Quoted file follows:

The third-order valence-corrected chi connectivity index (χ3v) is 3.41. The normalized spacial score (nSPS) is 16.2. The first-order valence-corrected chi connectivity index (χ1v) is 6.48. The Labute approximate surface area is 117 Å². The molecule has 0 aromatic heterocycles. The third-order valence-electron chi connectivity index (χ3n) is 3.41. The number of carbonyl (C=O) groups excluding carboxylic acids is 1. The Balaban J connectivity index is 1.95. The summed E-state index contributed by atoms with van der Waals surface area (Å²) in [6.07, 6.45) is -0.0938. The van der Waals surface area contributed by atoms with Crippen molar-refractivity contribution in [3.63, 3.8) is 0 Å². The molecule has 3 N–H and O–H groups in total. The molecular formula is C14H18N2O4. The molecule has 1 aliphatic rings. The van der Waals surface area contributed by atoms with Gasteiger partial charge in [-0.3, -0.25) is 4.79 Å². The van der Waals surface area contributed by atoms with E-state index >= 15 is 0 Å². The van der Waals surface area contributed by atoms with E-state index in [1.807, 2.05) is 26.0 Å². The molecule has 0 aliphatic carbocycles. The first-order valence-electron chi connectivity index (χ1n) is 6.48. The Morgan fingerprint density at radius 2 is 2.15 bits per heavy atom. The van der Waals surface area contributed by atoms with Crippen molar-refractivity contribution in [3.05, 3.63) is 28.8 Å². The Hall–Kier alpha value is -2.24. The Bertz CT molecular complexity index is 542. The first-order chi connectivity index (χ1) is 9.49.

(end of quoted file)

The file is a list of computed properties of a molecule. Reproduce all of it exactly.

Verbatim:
The third-order valence-corrected chi connectivity index (χ3v) is 3.41. The normalized spacial score (nSPS) is 16.2. The first-order valence-corrected chi connectivity index (χ1v) is 6.48. The Labute approximate surface area is 117 Å². The molecule has 0 aromatic heterocycles. The third-order valence-electron chi connectivity index (χ3n) is 3.41. The number of carbonyl (C=O) groups excluding carboxylic acids is 1. The Balaban J connectivity index is 1.95. The summed E-state index contributed by atoms with van der Waals surface area (Å²) in [6.07, 6.45) is -0.0938. The van der Waals surface area contributed by atoms with Crippen molar-refractivity contribution in [3.63, 3.8) is 0 Å². The molecule has 3 N–H and O–H groups in total. The molecular formula is C14H18N2O4. The molecule has 1 aliphatic rings. The van der Waals surface area contributed by atoms with Gasteiger partial charge in [-0.3, -0.25) is 4.79 Å². The van der Waals surface area contributed by atoms with E-state index >= 15 is 0 Å². The van der Waals surface area contributed by atoms with E-state index in [1.807, 2.05) is 26.0 Å². The molecule has 0 aliphatic carbocycles. The first-order valence-electron chi connectivity index (χ1n) is 6.48. The Morgan fingerprint density at radius 2 is 2.15 bits per heavy atom. The van der Waals surface area contributed by atoms with Crippen molar-refractivity contribution in [3.05, 3.63) is 28.8 Å². The Hall–Kier alpha value is -2.24. The Bertz CT molecular complexity index is 542. The first-order chi connectivity index (χ1) is 9.49.